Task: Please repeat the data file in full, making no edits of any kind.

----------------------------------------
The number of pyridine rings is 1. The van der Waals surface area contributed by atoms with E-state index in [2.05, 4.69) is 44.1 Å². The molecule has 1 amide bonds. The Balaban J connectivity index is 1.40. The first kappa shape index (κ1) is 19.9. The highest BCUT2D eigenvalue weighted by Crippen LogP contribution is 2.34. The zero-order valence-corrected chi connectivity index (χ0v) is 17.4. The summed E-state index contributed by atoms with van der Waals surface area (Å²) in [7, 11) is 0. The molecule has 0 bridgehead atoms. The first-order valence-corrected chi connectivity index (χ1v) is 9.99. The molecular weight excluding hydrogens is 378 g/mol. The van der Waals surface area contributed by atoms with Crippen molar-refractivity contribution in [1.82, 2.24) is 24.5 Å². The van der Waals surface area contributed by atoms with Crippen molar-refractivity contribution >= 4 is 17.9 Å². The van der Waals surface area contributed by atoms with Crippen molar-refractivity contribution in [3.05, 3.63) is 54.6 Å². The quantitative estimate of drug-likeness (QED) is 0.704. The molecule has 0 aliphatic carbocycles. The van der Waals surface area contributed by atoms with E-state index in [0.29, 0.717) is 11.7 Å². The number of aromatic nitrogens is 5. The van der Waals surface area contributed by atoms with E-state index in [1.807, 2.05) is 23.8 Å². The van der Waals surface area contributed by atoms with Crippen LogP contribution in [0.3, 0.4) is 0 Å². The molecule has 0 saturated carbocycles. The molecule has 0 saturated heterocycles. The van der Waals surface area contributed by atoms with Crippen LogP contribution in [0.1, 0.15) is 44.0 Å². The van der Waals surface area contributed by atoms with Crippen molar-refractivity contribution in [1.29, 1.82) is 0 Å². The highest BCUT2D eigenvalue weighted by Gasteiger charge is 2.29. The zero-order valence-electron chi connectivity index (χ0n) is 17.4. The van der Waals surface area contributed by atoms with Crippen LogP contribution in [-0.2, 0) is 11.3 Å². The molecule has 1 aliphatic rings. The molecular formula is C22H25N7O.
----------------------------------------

The number of pyridine rings is 1. The van der Waals surface area contributed by atoms with E-state index in [2.05, 4.69) is 44.1 Å². The molecule has 1 amide bonds. The Balaban J connectivity index is 1.40. The first kappa shape index (κ1) is 19.9. The highest BCUT2D eigenvalue weighted by Crippen LogP contribution is 2.34. The zero-order valence-corrected chi connectivity index (χ0v) is 17.4. The summed E-state index contributed by atoms with van der Waals surface area (Å²) in [7, 11) is 0. The molecule has 0 bridgehead atoms. The first-order valence-corrected chi connectivity index (χ1v) is 9.99. The molecular weight excluding hydrogens is 378 g/mol. The van der Waals surface area contributed by atoms with Crippen molar-refractivity contribution in [1.82, 2.24) is 24.5 Å². The van der Waals surface area contributed by atoms with Crippen molar-refractivity contribution >= 4 is 17.9 Å². The van der Waals surface area contributed by atoms with Crippen molar-refractivity contribution in [3.05, 3.63) is 54.6 Å². The quantitative estimate of drug-likeness (QED) is 0.704. The molecule has 0 aliphatic carbocycles. The van der Waals surface area contributed by atoms with E-state index in [0.29, 0.717) is 11.7 Å². The number of aromatic nitrogens is 5. The van der Waals surface area contributed by atoms with E-state index in [1.807, 2.05) is 23.8 Å². The van der Waals surface area contributed by atoms with Crippen LogP contribution in [0.3, 0.4) is 0 Å². The molecule has 0 saturated carbocycles. The molecule has 0 saturated heterocycles. The van der Waals surface area contributed by atoms with Crippen LogP contribution in [0.1, 0.15) is 44.0 Å². The van der Waals surface area contributed by atoms with Crippen molar-refractivity contribution in [1.29, 1.82) is 0 Å². The highest BCUT2D eigenvalue weighted by Gasteiger charge is 2.29. The zero-order valence-electron chi connectivity index (χ0n) is 17.4. The van der Waals surface area contributed by atoms with Crippen LogP contribution in [-0.2, 0) is 11.3 Å². The molecule has 1 aliphatic rings. The molecular formula is C22H25N7O.